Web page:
(HealthDay News) — Adoption of low-dose computed tomography (LDCT) screening regimens, as outlined in the National Lung Screening Trial (NLST), could potentially prevent more than 12,000 lung cancer deaths in the United States each year, according to research published online Feb. 25 in Cancer.
Jiemin Ma, Ph.D., M.H.S., from the American Cancer Society in Atlanta, and colleagues estimated the annual number of lung cancer deaths that could be averted by LDCT screening, assuming implementation of the screening regimens adopted in the NLST. The estimates were based on the screening effect, the U.S. population size, screening eligibility prevalence, and the lung-cancer mortality rate among the population eligible for screening.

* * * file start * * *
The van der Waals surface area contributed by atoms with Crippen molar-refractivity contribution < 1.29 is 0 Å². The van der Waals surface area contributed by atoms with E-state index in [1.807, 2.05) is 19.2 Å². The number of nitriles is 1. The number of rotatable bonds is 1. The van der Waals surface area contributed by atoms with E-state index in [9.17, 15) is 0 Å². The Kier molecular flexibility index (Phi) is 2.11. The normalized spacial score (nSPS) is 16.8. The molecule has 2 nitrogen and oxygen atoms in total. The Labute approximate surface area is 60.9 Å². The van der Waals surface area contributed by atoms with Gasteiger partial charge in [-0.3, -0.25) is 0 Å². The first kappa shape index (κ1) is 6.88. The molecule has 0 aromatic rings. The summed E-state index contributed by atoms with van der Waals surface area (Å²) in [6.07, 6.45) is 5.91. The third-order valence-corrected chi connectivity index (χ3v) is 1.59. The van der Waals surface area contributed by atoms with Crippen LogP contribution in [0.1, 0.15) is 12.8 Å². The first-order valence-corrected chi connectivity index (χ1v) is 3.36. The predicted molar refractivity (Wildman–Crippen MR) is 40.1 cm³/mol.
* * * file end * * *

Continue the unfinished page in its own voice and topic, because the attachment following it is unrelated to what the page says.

The researchers found that, in 2010, approximately 8.6 million Americans (5.2 million men and 3.4 million women) were eligible for lung cancer screening. Full implementation of the screening regimen adopted in the NLST would potentially avert 12,250 lung cancer deaths each year (8,990 in men and 3,260 in women).
“We estimated that approximately 12,000 lung cancer deaths could potentially be averted per year through the full implementation of LDCT screening among eligible heavy smokers in the United States, based on our current knowledge of screening,” the authors write. “Further studies are needed to estimate the number of avertable lung cancer deaths and the cost-effectiveness of LDCT screening under different scenarios of risk, various screening frequencies, and various screening uptake rates.”
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